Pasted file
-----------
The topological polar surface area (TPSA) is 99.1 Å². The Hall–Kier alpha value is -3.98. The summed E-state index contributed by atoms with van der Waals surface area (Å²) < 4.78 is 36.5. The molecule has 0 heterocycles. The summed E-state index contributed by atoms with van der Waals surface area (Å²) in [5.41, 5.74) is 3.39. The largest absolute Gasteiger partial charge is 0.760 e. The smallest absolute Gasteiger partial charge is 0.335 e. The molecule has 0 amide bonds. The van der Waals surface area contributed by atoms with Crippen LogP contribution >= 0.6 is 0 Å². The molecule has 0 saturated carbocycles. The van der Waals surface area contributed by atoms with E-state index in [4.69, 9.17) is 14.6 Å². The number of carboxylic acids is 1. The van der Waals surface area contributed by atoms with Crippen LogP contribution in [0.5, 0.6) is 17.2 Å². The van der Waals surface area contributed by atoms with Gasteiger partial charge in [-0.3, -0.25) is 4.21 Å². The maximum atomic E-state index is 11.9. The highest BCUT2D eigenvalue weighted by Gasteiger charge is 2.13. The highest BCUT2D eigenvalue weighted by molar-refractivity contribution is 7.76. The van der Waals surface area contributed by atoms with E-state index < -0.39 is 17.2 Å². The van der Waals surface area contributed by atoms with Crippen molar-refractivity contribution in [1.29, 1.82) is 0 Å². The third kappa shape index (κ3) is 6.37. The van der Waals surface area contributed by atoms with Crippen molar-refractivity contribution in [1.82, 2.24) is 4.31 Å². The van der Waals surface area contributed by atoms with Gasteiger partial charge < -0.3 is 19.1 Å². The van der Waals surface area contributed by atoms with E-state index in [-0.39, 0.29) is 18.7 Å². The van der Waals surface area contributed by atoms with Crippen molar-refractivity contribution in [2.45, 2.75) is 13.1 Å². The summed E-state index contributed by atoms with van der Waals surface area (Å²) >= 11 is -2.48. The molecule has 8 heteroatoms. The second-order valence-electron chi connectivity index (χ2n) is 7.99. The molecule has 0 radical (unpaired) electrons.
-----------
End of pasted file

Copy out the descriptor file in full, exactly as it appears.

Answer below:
The topological polar surface area (TPSA) is 99.1 Å². The Hall–Kier alpha value is -3.98. The summed E-state index contributed by atoms with van der Waals surface area (Å²) < 4.78 is 36.5. The molecule has 0 heterocycles. The summed E-state index contributed by atoms with van der Waals surface area (Å²) in [5.41, 5.74) is 3.39. The largest absolute Gasteiger partial charge is 0.760 e. The smallest absolute Gasteiger partial charge is 0.335 e. The molecule has 0 amide bonds. The van der Waals surface area contributed by atoms with Crippen LogP contribution >= 0.6 is 0 Å². The molecule has 0 saturated carbocycles. The van der Waals surface area contributed by atoms with E-state index in [4.69, 9.17) is 14.6 Å². The number of carboxylic acids is 1. The van der Waals surface area contributed by atoms with Crippen LogP contribution in [0.5, 0.6) is 17.2 Å². The van der Waals surface area contributed by atoms with Gasteiger partial charge in [-0.3, -0.25) is 4.21 Å². The maximum atomic E-state index is 11.9. The highest BCUT2D eigenvalue weighted by Gasteiger charge is 2.13. The highest BCUT2D eigenvalue weighted by molar-refractivity contribution is 7.76. The van der Waals surface area contributed by atoms with E-state index < -0.39 is 17.2 Å². The van der Waals surface area contributed by atoms with Crippen molar-refractivity contribution in [1.29, 1.82) is 0 Å². The third kappa shape index (κ3) is 6.37. The van der Waals surface area contributed by atoms with Crippen molar-refractivity contribution in [1.82, 2.24) is 4.31 Å². The van der Waals surface area contributed by atoms with Gasteiger partial charge < -0.3 is 19.1 Å². The van der Waals surface area contributed by atoms with E-state index in [-0.39, 0.29) is 18.7 Å². The van der Waals surface area contributed by atoms with Crippen molar-refractivity contribution in [2.45, 2.75) is 13.1 Å². The summed E-state index contributed by atoms with van der Waals surface area (Å²) >= 11 is -2.48. The molecule has 8 heteroatoms. The second-order valence-electron chi connectivity index (χ2n) is 7.99. The molecule has 0 radical (unpaired) electrons.